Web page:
The analysis of environmental DNA (eDNA) using metabarcoding has increased in use as a method for tracking biodiversity of ecosystems. Little is known about eDNA in marine human-modified environments, such as commercial ports, which are key sites to monitor for anthropogenic impacts on coastal ecosystems. To optimise an eDNA metabarcoding protocol in these environments, seawater samples were collected in a commercial port and methodologies for concentrating and purifying eDNA were tested for their effect on eukaryotic DNA yield and subsequent richness of Operational Taxonomic Units (OTUs). Different filter materials [Cellulose Nitrate (CN) and Glass Fibre (GF)], with different pore sizes (0.5 µm, 0.7 µm and 1.2 µm) and three previously published liquid phase extraction methods were tested. The number of eukaryotic OTUs detected differed by a factor of three amongst the method combinations. The combination of CN filters with phenol-chloroform-isoamyl alcohol extractions recovered a higher amount of eukaryotic DNA and OTUs compared to GF filters and the chloroform-isoamyl alcohol extraction method. Pore size was not independent of filter material but did affect the yield of eukaryotic DNA. For the OTUs assigned to a highly successful non-indigenous species, Styela clava, the two extraction methods with phenol significantly outperformed the extraction method without phenol; other experimental treatments did not contribute significantly to detection. These results highlight that careful consideration of methods is warranted because choice of filter material and extraction method create false negative detections of marine eukaryotic OTUs and underestimate taxonomic richness from environmental samples.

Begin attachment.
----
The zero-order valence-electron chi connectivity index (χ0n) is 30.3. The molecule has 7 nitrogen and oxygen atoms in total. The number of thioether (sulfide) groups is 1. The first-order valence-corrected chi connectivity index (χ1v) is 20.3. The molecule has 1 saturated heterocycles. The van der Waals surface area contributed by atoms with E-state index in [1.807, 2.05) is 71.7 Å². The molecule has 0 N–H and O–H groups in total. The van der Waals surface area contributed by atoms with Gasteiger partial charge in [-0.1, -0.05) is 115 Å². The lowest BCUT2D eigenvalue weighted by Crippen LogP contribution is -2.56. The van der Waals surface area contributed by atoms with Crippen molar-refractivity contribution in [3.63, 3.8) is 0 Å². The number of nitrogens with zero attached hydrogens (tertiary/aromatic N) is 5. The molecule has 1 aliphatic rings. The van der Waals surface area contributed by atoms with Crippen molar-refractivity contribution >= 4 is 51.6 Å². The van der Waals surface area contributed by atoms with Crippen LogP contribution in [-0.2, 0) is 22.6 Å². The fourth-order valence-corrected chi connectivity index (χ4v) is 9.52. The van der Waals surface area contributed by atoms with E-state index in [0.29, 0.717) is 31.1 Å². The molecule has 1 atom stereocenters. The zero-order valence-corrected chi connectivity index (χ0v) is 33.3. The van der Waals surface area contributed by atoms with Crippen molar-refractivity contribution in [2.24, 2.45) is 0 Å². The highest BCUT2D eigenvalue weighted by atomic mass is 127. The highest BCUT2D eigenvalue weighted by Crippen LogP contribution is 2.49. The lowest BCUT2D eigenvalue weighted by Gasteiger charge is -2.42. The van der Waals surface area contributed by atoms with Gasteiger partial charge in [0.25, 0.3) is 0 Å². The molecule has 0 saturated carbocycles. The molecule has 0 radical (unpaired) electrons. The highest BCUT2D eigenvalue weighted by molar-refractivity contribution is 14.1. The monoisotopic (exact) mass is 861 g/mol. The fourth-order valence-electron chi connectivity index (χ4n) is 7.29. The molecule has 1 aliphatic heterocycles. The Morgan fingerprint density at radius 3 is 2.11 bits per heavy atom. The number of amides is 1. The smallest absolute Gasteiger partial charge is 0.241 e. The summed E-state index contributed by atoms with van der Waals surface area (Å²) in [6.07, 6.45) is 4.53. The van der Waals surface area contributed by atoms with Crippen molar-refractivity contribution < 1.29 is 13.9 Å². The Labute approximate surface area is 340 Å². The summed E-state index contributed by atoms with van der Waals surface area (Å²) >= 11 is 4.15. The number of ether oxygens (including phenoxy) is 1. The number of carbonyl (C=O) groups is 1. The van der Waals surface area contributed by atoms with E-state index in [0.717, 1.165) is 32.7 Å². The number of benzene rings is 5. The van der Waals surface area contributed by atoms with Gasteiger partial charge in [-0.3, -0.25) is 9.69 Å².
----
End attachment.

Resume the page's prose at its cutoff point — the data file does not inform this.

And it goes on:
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e-pub ahead of print date: 2 November 2018
Published date: 2 November 2018

Identifiers

Local EPrints ID: 425947
URI: http://eprints.soton.ac.uk/id/eprint/425947
PURE UUID: ea373c60-ff26-443f-ad78-e25061b8ac42
ORCID for Luke, Earl Holman: ORCID iD orcid.org/0000-0002-8139-3760

Catalogue record

Date deposited: 07 Nov 2018 17:30
Last modified: 26 Nov 2021 02:32

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Contributors

Author: Kristy Deiner
Author: Jacqueline Lopez
Author: Steve Bourne
Author: Luke, Earl Holman ORCID iD
Author: Mathew Seymour
Author: Erin K. Grey
Author: Anaïs Lacoursière
Author: Yiyuan Li
Author: Mark A. Renshaw
Author: Michael E. Pfrender
Author: Marc Rius
Author: Louis Bernatchez
Author: David M. Lodge